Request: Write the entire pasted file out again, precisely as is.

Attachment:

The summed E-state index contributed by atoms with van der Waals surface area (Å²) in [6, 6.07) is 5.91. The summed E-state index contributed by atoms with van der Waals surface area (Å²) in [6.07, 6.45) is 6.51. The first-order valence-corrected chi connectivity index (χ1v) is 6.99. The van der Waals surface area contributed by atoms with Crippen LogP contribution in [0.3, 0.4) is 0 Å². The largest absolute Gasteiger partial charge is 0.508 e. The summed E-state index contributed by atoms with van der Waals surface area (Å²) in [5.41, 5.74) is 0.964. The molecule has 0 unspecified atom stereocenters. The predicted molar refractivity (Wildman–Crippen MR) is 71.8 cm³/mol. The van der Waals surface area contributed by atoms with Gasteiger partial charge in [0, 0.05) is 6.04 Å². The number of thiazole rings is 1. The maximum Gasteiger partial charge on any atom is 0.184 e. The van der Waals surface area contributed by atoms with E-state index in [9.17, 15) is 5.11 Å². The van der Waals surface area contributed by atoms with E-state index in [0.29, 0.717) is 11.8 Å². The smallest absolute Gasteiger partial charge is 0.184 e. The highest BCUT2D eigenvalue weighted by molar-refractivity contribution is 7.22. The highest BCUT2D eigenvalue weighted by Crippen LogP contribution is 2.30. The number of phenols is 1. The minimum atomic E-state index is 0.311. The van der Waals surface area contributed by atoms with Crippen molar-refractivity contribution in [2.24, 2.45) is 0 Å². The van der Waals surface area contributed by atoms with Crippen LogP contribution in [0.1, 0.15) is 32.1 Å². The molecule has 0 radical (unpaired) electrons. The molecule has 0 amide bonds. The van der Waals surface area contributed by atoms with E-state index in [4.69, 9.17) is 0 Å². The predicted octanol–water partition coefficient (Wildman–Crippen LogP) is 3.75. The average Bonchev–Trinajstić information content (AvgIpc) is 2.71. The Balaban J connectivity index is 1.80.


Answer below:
The summed E-state index contributed by atoms with van der Waals surface area (Å²) in [6, 6.07) is 5.91. The summed E-state index contributed by atoms with van der Waals surface area (Å²) in [6.07, 6.45) is 6.51. The first-order valence-corrected chi connectivity index (χ1v) is 6.99. The van der Waals surface area contributed by atoms with Crippen LogP contribution in [0.3, 0.4) is 0 Å². The largest absolute Gasteiger partial charge is 0.508 e. The summed E-state index contributed by atoms with van der Waals surface area (Å²) in [5.41, 5.74) is 0.964. The molecule has 0 unspecified atom stereocenters. The predicted molar refractivity (Wildman–Crippen MR) is 71.8 cm³/mol. The van der Waals surface area contributed by atoms with Gasteiger partial charge in [0, 0.05) is 6.04 Å². The number of thiazole rings is 1. The maximum Gasteiger partial charge on any atom is 0.184 e. The van der Waals surface area contributed by atoms with E-state index in [9.17, 15) is 5.11 Å². The van der Waals surface area contributed by atoms with E-state index in [0.29, 0.717) is 11.8 Å². The smallest absolute Gasteiger partial charge is 0.184 e. The highest BCUT2D eigenvalue weighted by molar-refractivity contribution is 7.22. The highest BCUT2D eigenvalue weighted by Crippen LogP contribution is 2.30. The number of phenols is 1. The minimum atomic E-state index is 0.311. The van der Waals surface area contributed by atoms with Crippen molar-refractivity contribution in [2.24, 2.45) is 0 Å². The van der Waals surface area contributed by atoms with Crippen LogP contribution in [0.1, 0.15) is 32.1 Å². The molecule has 0 radical (unpaired) electrons. The molecule has 0 amide bonds. The van der Waals surface area contributed by atoms with E-state index in [4.69, 9.17) is 0 Å². The predicted octanol–water partition coefficient (Wildman–Crippen LogP) is 3.75. The average Bonchev–Trinajstić information content (AvgIpc) is 2.71. The Balaban J connectivity index is 1.80.